Comet Neowise will be visible from the UK tonight as it travels across our solar system for the first time in about 4,500 years.
The comet was first observed back in March of this year, and will be visible all month. It will not reappear for another 6,800 years, making this an incredibly rare and unique viewing opportunity for astronomers in the Northern Hemisphere.
The comet will be visible between now and 31 July. On 23 July it will be passing Earth from about 64 million miles.
Experts say that for your chance of seeing the comet, avoid areas that have high levels of light pollution from streetlights, houses or cars. Find somewhere where you have an unobstructed view of the horizon, and just after sunset look beneath the Big Dipper in the Northwest sky.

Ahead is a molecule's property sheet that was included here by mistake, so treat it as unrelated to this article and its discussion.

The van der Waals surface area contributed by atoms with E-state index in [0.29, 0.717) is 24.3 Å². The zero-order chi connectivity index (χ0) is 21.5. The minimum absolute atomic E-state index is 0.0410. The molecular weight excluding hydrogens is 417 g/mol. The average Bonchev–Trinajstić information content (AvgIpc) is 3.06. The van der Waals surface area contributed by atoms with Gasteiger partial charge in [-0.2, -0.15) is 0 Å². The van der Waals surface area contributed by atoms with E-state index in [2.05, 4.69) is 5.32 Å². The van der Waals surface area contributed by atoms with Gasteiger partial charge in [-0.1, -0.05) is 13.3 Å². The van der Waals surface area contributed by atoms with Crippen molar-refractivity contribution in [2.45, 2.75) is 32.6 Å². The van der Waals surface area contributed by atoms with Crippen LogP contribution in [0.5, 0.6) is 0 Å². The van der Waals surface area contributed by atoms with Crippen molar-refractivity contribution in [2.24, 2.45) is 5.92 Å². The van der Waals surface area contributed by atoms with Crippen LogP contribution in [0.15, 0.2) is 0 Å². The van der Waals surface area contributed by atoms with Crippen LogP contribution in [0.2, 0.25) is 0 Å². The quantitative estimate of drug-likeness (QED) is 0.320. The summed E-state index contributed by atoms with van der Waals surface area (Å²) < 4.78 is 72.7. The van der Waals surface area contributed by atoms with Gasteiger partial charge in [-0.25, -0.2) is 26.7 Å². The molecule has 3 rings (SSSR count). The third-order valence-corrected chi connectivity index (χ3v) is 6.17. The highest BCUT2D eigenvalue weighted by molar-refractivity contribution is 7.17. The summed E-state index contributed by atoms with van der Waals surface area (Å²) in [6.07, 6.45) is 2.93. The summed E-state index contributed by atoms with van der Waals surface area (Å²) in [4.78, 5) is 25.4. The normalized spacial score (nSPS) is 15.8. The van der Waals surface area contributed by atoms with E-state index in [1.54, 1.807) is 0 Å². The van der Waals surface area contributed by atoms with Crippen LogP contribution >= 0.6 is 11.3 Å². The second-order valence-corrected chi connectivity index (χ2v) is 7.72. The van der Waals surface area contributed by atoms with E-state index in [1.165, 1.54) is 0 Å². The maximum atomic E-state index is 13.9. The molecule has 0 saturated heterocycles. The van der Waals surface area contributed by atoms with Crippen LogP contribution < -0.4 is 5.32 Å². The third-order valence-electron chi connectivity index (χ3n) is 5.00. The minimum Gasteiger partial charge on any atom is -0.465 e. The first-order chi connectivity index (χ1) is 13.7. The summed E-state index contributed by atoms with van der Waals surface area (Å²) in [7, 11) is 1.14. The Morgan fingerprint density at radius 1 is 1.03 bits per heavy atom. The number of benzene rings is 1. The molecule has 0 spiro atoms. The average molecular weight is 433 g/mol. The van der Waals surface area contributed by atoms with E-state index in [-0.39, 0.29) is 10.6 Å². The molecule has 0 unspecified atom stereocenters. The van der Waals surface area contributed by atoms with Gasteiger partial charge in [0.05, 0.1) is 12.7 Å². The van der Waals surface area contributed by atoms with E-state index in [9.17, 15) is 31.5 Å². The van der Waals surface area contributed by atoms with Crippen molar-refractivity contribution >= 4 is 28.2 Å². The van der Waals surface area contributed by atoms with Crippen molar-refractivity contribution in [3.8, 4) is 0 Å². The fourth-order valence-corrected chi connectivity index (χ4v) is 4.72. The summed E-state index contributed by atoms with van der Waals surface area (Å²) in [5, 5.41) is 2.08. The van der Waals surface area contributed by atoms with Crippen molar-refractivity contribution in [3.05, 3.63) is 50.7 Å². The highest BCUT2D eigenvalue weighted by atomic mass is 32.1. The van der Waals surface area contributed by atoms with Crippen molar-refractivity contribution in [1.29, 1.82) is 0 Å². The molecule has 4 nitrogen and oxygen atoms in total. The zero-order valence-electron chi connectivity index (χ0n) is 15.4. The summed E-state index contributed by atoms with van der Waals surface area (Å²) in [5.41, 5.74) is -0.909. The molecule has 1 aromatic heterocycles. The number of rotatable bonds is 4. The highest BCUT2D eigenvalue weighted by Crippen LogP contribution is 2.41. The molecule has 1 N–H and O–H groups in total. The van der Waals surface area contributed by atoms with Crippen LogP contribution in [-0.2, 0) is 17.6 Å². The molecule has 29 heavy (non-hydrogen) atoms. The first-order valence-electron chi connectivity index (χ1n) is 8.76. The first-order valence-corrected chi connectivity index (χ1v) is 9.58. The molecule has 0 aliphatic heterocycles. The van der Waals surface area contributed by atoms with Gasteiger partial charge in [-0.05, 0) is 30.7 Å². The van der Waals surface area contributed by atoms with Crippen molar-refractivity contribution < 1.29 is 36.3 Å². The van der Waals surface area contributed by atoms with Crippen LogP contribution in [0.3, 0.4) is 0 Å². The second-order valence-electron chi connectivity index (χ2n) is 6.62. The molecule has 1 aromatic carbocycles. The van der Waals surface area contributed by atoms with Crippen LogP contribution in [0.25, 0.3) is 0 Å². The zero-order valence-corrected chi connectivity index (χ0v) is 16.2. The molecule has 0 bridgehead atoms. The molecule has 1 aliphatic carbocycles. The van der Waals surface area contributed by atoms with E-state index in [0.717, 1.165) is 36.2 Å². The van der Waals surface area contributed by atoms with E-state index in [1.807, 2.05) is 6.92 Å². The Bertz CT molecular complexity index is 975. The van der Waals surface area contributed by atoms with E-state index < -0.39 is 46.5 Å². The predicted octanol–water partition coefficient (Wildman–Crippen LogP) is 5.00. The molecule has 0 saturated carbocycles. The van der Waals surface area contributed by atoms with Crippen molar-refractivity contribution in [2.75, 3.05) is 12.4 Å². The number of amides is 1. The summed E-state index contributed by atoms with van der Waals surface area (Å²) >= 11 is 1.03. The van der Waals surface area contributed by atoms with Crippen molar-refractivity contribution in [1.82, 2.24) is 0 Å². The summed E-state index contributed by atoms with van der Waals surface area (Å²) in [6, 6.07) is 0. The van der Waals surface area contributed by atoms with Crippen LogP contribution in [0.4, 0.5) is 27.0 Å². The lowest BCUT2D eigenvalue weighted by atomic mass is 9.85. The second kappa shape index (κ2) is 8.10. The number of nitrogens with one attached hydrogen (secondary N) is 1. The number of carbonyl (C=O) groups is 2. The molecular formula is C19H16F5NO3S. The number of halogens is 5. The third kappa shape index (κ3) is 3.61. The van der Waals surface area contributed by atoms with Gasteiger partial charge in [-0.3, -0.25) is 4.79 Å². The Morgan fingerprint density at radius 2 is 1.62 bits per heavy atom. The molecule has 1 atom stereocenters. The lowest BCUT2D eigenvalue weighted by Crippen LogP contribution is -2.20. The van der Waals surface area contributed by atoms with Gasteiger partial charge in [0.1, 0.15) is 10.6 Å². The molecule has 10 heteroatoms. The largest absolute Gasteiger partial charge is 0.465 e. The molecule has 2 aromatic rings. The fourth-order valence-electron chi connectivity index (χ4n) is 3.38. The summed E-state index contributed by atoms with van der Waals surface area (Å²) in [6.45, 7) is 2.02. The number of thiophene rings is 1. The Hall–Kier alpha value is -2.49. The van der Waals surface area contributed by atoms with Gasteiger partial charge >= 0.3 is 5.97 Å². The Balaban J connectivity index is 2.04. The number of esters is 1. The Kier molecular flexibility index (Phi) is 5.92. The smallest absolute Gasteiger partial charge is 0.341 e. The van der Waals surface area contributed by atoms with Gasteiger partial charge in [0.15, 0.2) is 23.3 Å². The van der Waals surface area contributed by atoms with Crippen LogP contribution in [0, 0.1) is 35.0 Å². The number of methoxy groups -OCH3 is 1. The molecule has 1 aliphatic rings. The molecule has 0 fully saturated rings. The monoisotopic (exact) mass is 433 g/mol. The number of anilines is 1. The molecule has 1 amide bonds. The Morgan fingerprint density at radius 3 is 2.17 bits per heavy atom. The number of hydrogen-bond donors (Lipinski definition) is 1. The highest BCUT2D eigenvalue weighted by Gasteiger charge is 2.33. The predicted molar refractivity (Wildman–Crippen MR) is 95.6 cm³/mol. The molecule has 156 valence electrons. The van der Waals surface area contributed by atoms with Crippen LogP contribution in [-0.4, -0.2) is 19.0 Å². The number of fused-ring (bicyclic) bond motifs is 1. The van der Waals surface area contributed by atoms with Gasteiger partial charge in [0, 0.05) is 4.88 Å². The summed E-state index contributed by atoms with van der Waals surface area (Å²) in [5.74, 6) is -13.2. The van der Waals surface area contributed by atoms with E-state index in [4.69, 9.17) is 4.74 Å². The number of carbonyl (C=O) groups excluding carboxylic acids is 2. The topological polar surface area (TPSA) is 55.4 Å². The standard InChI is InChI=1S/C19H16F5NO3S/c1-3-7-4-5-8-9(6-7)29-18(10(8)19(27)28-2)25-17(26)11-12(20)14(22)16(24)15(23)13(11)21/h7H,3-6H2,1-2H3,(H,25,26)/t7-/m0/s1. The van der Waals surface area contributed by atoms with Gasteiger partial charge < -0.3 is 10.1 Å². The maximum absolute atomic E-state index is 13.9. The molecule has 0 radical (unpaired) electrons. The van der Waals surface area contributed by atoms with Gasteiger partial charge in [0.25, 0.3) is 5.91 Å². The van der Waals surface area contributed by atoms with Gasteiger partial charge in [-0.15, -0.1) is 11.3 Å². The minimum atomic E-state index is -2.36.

While it is suspected that the comet will be visible without equipment, binoculars will increase your chances of catching a glimpse of the rare sight.
According to the Royal Astronomical Society, it is critical you have an unobstructed view of the horizon when attempting to see the comet.
Look out for the comet, and its two tails - one of gas and one of duty debris - that will be lit up by the setting sun.
These fantastic photos of the comet last Sunday were sent to us by Adam Simpkins - he said : "The last comet I saw was Hale-Bopp back in 1997 when I was 10 years old. I always remember me and the old man standing in the garden gazing up at the sky in amazement, and I'll remember that for the rest of my life."